The Jats - Their Role in the Mughal Empire/Appendix E

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The Jats - Their Role in the Mughal Empire
The book by Dr Girish Chandra Dwivedi, Edited by Dr Vir Singh 2003.

Appendix-E: Sidelights on Suraj Mal's Personality and Achievements

Personality of Suraj Mal

Maharaja Suraj Mal

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In apparance Suraj Mal was "taller than usual and robust, of a rather dark complexion and quite fat". He had "extremely twinkling" and "awe-inspiring eyes." "His whole physiognomy showed more of fire than what was noticeable in his conduct" which was amiable, gentle, generous and conSiderate.1 He was a loving husband, a doting father, affectionate brother and an obedient son. Though he had several Queens, including the famous Rani Kishori and Rani Hansia,2 he was not given to debauchery and dissipation. His noble act of honourable returning the Maratha ladies captured in a raid on the Holkar (1754), may show that he always preserved the modesty of women folk. Whether or not any daugter was born to him and immediately killed following the custom of his father (Badan Singh) we do not know, but his behaviour towards his sons,3 including the intractable Jawahar, was affectionate.

1. Memoires des Jats. (Fr. Ms.), 63; Dirgh (Hindi Ms.) 4-6; Madhav Vinod in Somnath, 318; also Siyar, IV, 27.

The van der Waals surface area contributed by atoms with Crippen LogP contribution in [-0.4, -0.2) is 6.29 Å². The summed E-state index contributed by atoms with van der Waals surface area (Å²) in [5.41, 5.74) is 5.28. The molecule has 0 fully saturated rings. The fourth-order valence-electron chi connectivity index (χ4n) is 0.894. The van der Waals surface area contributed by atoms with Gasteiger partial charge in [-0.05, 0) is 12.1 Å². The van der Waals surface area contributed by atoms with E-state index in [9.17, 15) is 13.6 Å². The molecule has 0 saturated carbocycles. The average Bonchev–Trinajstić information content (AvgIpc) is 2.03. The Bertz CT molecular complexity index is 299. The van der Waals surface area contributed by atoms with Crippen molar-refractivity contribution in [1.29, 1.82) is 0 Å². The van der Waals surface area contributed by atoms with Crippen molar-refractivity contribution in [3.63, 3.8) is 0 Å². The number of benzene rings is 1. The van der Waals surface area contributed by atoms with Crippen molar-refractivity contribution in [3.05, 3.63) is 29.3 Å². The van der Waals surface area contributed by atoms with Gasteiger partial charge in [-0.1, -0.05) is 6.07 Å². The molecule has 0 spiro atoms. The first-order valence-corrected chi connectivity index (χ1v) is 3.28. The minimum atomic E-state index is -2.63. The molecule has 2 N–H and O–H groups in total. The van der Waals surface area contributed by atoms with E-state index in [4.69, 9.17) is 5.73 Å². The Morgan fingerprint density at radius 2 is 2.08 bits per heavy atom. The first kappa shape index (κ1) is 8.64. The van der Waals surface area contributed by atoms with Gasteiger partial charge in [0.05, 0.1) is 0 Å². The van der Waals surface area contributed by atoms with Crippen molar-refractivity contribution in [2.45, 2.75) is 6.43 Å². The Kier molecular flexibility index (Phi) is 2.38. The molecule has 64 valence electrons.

2. Of the said 14 Queens of this King (see Ganga Singh, op.cit., 256), the names of 6 have been authentically told to us by Fransoo (Tawarikh-i-Hunud, 22a, 22b, 26b). He enumerates them as below:

(i) Rani Kishori, the daughter of Chowdhari Kasiram Jat of Hodal. She was issueless. She Personally went to the Deccan to procure the Maratha help later on.
(ii) Rani Hansia, the daughter of Chowdhary Rati Ram Jat of Salempur. She died childless. Prof. Qanungo, (Jats, 75) and Dr. Pande (Bharatpur, 59) confusedly suppose Kishori and Hansia to be one and the same.
(iii) Ganga Rani, she hailed from a village Bichawindi, and was the mother of Ranjit Singh.
(iv) Kalyani Rani, She came from the Village Nahani Jhiansi and was the mother of Nahar Singh.
(v) Rani Gauri, she originated from Gori Rajput clan of Amahand and was the mother of Jawahar Singh and Ratan Singh.